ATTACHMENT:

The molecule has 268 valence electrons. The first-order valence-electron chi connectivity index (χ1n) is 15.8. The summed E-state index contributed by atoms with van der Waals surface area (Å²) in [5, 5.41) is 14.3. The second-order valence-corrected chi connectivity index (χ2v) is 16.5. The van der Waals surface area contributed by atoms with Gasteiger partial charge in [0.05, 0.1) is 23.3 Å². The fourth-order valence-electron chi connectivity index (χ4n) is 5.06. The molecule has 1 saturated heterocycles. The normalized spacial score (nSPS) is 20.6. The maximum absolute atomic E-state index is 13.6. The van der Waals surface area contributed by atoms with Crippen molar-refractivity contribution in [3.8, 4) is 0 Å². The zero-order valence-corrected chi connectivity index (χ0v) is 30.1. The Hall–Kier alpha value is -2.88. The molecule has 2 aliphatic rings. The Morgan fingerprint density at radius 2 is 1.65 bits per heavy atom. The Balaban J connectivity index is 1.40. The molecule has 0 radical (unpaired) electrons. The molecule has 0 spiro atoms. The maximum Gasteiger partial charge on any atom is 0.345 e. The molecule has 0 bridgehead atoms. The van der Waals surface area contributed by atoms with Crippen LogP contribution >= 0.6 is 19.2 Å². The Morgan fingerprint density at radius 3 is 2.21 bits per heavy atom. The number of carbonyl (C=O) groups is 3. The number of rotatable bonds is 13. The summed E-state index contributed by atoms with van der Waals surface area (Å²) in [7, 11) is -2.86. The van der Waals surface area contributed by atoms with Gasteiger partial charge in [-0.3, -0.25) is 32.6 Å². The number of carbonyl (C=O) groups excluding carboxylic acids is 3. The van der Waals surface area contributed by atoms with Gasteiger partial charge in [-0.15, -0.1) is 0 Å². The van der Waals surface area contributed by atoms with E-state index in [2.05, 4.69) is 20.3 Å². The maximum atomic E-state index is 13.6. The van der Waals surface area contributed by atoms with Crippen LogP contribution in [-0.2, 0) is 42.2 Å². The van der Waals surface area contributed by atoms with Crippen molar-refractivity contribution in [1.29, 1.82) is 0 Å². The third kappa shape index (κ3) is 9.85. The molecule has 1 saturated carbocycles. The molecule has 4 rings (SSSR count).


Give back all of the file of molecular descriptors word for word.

The molecule has 268 valence electrons. The first-order valence-electron chi connectivity index (χ1n) is 15.8. The summed E-state index contributed by atoms with van der Waals surface area (Å²) in [5, 5.41) is 14.3. The second-order valence-corrected chi connectivity index (χ2v) is 16.5. The van der Waals surface area contributed by atoms with Gasteiger partial charge in [0.05, 0.1) is 23.3 Å². The fourth-order valence-electron chi connectivity index (χ4n) is 5.06. The molecule has 1 saturated heterocycles. The normalized spacial score (nSPS) is 20.6. The maximum absolute atomic E-state index is 13.6. The van der Waals surface area contributed by atoms with Crippen molar-refractivity contribution in [3.8, 4) is 0 Å². The zero-order valence-corrected chi connectivity index (χ0v) is 30.1. The Hall–Kier alpha value is -2.88. The molecule has 2 aliphatic rings. The Morgan fingerprint density at radius 2 is 1.65 bits per heavy atom. The Balaban J connectivity index is 1.40. The molecule has 0 radical (unpaired) electrons. The molecule has 0 spiro atoms. The maximum Gasteiger partial charge on any atom is 0.345 e. The molecule has 0 bridgehead atoms. The van der Waals surface area contributed by atoms with Crippen LogP contribution >= 0.6 is 19.2 Å². The Morgan fingerprint density at radius 3 is 2.21 bits per heavy atom. The number of carbonyl (C=O) groups is 3. The number of rotatable bonds is 13. The summed E-state index contributed by atoms with van der Waals surface area (Å²) in [7, 11) is -2.86. The van der Waals surface area contributed by atoms with Gasteiger partial charge in [-0.3, -0.25) is 32.6 Å². The number of carbonyl (C=O) groups excluding carboxylic acids is 3. The van der Waals surface area contributed by atoms with Gasteiger partial charge in [-0.15, -0.1) is 0 Å². The van der Waals surface area contributed by atoms with E-state index in [2.05, 4.69) is 20.3 Å². The maximum atomic E-state index is 13.6. The van der Waals surface area contributed by atoms with Crippen LogP contribution in [-0.2, 0) is 42.2 Å². The van der Waals surface area contributed by atoms with Crippen molar-refractivity contribution in [1.29, 1.82) is 0 Å². The third kappa shape index (κ3) is 9.85. The molecule has 1 saturated carbocycles. The molecule has 4 rings (SSSR count).